Now for criticism, I'm afraid. It's a shame I have to leave a negative review here on this forum. I know C&R stands for being positive towards games and the people that make them (the latter should always hold true!), but some decisions must be rightly criticised.
  1. The game's endless loading screens also wiped away my enthusiasm. On my PC's hard drive, it took almost 10 minutes to fully load into the game. You'd think that's the end of it as an open world game, but it has zones with constant loading that you have to frequently shift between. It makes you remember why open world was cool in the first place, but I suppose it doesn't load between every screen, like classic FF did!
  2. The weakest aspect by far is combat. I'm not an RPG fan so I approached this as an action game. It fails at both.
    From an action perspective, you just need to hold the combat button until you win, with a rare dodge inbetween. The bounds on enemy attacks are set so poorly that you'll get hit even if you are dodging. At other times, the game is too fault-tolerant for its own good. It makes your actions meaningless. If you're lazy, you can just warp away, wait for your energy to come back, and do a strike. Rinse and repeat until the enemy is down.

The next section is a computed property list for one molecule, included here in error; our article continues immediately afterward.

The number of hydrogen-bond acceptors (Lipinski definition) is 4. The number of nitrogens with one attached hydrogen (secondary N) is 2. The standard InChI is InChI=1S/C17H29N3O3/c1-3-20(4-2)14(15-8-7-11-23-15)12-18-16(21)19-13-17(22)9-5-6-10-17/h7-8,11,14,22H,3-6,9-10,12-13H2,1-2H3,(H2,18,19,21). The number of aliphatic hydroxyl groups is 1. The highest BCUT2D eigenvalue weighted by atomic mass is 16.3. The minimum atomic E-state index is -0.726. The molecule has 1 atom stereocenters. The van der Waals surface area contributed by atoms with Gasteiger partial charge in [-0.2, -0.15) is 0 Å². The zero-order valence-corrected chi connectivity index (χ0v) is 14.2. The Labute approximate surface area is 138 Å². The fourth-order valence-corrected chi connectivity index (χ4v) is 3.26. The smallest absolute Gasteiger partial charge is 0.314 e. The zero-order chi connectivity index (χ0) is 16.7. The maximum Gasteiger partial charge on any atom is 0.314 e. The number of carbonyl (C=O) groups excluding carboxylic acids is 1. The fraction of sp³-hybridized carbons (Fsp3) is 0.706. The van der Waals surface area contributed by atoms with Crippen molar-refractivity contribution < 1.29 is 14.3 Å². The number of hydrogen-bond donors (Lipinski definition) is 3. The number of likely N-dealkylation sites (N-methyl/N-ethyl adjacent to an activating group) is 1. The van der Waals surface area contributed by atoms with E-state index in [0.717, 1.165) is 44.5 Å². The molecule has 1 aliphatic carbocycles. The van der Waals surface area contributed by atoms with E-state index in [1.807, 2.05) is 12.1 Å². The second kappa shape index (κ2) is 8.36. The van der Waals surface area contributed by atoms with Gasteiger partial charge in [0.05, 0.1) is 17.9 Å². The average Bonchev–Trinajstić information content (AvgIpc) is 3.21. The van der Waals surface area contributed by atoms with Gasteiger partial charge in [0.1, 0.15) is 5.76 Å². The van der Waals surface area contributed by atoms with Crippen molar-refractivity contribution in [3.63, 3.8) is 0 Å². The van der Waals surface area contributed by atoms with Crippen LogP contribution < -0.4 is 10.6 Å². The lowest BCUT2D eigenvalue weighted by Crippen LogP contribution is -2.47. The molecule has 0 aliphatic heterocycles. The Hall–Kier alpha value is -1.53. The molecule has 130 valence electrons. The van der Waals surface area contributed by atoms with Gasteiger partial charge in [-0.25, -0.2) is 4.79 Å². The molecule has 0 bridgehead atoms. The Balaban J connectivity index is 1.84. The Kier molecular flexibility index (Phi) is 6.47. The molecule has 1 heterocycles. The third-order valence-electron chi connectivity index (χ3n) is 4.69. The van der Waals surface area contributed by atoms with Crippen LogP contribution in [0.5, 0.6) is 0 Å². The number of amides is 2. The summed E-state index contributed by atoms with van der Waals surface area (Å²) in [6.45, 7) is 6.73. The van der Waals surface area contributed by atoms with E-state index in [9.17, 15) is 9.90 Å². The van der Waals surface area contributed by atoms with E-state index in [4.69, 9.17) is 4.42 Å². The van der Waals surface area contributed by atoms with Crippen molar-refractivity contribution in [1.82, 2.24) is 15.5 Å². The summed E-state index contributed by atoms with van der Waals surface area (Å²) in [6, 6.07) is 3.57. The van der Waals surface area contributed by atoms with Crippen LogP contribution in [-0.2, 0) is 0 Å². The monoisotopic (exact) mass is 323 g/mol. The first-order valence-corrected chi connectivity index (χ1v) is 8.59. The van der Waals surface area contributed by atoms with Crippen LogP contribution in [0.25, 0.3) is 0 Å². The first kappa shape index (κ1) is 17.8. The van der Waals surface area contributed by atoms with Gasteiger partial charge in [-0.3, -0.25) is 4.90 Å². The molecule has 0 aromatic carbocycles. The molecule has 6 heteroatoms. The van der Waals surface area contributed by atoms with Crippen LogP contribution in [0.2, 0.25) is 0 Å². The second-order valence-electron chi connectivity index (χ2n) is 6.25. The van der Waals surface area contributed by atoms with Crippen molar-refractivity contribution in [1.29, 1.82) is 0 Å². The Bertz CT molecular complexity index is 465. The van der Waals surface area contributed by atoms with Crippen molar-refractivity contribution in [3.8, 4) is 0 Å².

Every combat encounter is like this. It's not resolved by the preparation going into the fight either, which is nonexistent. I never felt an urge to invest in its systems because I could cheese every fight. And when I tried to, I found my options limited. It adds up to the single worst combat system I've ever experienced in an action or RPG game.

    From an RPG perspective, it has some of the most frustrating level scaling I've ever seen. You're always skint unless you do sidequests, and more specifically, hunts. They either give you nothing, or next to nothing, so you must take the hard road. I have had fights with trash mobs that last for almost 20 minutes because of this. You also need to wait for the right time of day and take massive trips each time...